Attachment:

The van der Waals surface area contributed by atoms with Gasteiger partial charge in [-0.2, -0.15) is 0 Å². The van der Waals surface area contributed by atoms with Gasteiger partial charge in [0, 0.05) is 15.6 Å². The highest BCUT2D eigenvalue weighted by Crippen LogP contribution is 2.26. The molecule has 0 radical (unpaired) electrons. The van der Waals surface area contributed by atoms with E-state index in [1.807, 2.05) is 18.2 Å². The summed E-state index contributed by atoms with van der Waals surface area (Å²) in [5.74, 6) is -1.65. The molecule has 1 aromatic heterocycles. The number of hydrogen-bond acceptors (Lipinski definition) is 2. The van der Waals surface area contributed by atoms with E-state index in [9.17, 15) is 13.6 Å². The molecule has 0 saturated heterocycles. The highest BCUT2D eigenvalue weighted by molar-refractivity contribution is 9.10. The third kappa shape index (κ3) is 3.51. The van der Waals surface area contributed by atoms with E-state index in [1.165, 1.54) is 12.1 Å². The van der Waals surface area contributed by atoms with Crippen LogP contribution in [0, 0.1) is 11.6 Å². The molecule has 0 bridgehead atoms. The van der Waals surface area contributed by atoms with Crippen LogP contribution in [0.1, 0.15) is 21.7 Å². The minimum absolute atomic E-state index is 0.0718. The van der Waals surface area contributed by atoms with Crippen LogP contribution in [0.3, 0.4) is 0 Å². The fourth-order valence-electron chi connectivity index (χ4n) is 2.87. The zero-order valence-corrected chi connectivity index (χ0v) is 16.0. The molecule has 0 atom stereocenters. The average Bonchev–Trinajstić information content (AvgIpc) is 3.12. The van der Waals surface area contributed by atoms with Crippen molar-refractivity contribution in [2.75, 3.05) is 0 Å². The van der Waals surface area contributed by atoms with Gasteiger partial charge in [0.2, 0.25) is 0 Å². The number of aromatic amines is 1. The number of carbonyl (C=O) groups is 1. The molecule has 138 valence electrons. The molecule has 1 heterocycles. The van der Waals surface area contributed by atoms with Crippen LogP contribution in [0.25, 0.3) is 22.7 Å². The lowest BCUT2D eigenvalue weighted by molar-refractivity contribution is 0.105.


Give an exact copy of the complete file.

The van der Waals surface area contributed by atoms with Gasteiger partial charge in [-0.2, -0.15) is 0 Å². The van der Waals surface area contributed by atoms with Gasteiger partial charge in [0, 0.05) is 15.6 Å². The highest BCUT2D eigenvalue weighted by Crippen LogP contribution is 2.26. The molecule has 0 radical (unpaired) electrons. The van der Waals surface area contributed by atoms with E-state index in [1.807, 2.05) is 18.2 Å². The summed E-state index contributed by atoms with van der Waals surface area (Å²) in [5.74, 6) is -1.65. The molecule has 1 aromatic heterocycles. The number of hydrogen-bond acceptors (Lipinski definition) is 2. The van der Waals surface area contributed by atoms with E-state index in [9.17, 15) is 13.6 Å². The molecule has 0 saturated heterocycles. The highest BCUT2D eigenvalue weighted by molar-refractivity contribution is 9.10. The third kappa shape index (κ3) is 3.51. The van der Waals surface area contributed by atoms with E-state index in [1.165, 1.54) is 12.1 Å². The van der Waals surface area contributed by atoms with Crippen LogP contribution in [0, 0.1) is 11.6 Å². The molecule has 0 bridgehead atoms. The van der Waals surface area contributed by atoms with Crippen LogP contribution in [0.1, 0.15) is 21.7 Å². The minimum absolute atomic E-state index is 0.0718. The van der Waals surface area contributed by atoms with Crippen LogP contribution in [0.3, 0.4) is 0 Å². The fourth-order valence-electron chi connectivity index (χ4n) is 2.87. The zero-order valence-corrected chi connectivity index (χ0v) is 16.0. The molecule has 0 atom stereocenters. The average Bonchev–Trinajstić information content (AvgIpc) is 3.12. The van der Waals surface area contributed by atoms with Crippen molar-refractivity contribution in [2.75, 3.05) is 0 Å². The van der Waals surface area contributed by atoms with Gasteiger partial charge in [0.2, 0.25) is 0 Å². The number of aromatic amines is 1. The number of carbonyl (C=O) groups is 1. The molecule has 138 valence electrons. The molecule has 1 heterocycles. The van der Waals surface area contributed by atoms with Crippen LogP contribution in [0.25, 0.3) is 22.7 Å². The lowest BCUT2D eigenvalue weighted by molar-refractivity contribution is 0.105.